Wednesday, June 23, 2010

Blessed and Broken

(Below are Jessica's thoughts on Days 20 and 21 of The Purpose Driven Life by Rick Warren. Please know that what we all learn from a study is usually different. Therefore, we encourage you to share your thoughts and what you've learned in the comment section below each post. We're sure you'll lift someone's spirit.)

Days 20 (Restoring Broken Fellowship) and 21 (Protecting your Church) deal with avoiding Satan's traps and promoting unity in Christ's body on earth, or his church. This begins in the smallness of our individual interactions with other believers and expands to reflect how our actions can work towards unifying or dividing a church and even the larger Christian community as a whole.

Day 20 begins with this verse from Corinthians:

[God] has restored our relationship with him through Christ, and has given us this ministry of restoring relationships. (2 Corinthians 5:18, GWT, p.152)

God values every relationship and gives us the Trinity (Father, Son and Holy Spirit) as the most perfect example of being in relationship. This is part of loving others as Jesus has loved us. I am learning about RDI, and one of the principles that I recently learned about is relationship repair. This is helping to remediate the areas where our children have difficulty patching miscommunications and working cooperatively in areas where two people see things differently. The truth is we all need training in relationship repair, whether we have autism or not. Many times important relationships are severed because we are unable to solve a conflict peacefully. On page 153, Rick Warren states, "If you want God's blessing on your life and you want to be known as a child of God, you must learn to be a peacemaker."

I am going to be honest. I truly and deeply dislike conflict, it makes me very uncomfortable. I will often avoid it if at all possible. I realize through reading this chapter that this does not make me a peacemaker. In Day 20, Rick Warren clearly identifies what peacemaking is not, and that is not avoiding conflict or appeasement (p.154). Jesus often refused to back down, especially when faced with evil opposition. He was also known to have created conflict on more than one occasion. I want to never be afraid of conflict like Jesus. Our author elaborates more, saying, "Sometimes we need to avoid conflict, sometimes we need to create it, and sometimes we need to resolve it. That's why we must pray for the Holy Spirit's continual guidance" (p.153)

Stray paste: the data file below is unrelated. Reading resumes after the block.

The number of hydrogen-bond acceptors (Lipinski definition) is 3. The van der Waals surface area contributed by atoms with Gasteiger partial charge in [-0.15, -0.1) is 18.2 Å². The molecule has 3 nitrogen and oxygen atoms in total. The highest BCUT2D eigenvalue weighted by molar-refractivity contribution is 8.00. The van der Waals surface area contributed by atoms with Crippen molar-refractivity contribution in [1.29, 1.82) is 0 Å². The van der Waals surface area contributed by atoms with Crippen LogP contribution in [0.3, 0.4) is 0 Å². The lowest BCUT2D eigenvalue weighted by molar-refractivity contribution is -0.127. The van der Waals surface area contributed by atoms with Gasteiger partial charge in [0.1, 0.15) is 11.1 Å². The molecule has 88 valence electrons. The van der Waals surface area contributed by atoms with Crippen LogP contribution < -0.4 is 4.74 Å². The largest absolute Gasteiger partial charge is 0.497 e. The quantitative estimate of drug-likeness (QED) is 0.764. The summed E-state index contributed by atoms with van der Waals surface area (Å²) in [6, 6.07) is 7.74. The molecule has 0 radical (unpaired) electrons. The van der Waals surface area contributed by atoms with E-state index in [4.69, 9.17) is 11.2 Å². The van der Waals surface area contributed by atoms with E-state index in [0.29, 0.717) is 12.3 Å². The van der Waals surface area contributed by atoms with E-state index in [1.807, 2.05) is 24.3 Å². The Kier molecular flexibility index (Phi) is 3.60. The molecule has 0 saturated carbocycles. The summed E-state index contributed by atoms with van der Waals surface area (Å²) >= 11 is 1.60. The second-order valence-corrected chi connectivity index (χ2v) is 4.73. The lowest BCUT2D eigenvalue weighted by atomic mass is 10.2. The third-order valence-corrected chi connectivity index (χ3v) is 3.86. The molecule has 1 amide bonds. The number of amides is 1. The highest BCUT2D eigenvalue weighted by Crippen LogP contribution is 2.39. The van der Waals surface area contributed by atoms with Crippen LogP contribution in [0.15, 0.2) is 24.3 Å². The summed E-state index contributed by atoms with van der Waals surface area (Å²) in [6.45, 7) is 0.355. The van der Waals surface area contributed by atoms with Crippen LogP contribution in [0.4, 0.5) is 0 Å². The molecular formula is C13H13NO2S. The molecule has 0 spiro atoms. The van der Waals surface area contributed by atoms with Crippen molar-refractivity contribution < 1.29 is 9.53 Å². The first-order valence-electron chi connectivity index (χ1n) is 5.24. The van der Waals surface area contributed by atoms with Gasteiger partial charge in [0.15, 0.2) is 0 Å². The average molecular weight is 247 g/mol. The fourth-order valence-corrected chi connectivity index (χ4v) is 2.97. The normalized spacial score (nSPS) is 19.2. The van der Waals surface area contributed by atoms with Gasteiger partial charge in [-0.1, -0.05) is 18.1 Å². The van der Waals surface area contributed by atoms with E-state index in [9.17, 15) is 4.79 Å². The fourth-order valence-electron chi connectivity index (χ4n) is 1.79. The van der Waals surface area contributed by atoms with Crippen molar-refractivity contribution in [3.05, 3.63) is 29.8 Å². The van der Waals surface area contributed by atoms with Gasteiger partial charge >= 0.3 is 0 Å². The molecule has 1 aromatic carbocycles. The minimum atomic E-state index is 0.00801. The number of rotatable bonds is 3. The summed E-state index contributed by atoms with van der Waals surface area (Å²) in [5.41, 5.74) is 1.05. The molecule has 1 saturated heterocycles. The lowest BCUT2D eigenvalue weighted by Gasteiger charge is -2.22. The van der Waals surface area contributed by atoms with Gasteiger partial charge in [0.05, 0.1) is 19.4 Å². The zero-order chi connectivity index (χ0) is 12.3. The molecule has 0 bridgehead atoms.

This leads me to the seven ways to restore a relationship:
Talk to God before talking to the person. It is so tempting to pick up the phone and just vent to a good friend or close family member or to just act on impulse and tell people how we are feeling in the heat of the moment. On page 154, Rick Warren states, "If you will pray about the conflict instead of gossiping to a friend, you will often discover that either God changes your heart or he changes the other person without your help."
Always take the initiative. The quicker we act to heal and restore a broken relationship, the less time bitterness and anger will have to take root in our own hearts. This is so important to Jesus that he actually commands us to make amends with anyone we harbor a grudge against before we come to worship.
Sympathize with their feelings. Feelings and emotions rise and fall and can cause us to act in ways we regret. Allowing the other person to express their side shows that we care about and respect them.
Confess your part of the conflict. This is where pride gets in the way. Admitting your mistakes can help defuse the other person's anger and can begin the process of forgiveness. Honesty is a necessary step to restoring trust.
Attack the problem, not the person. We must choose our words wisely and take great care not to add more hurt to the situation by focusing on who to blame.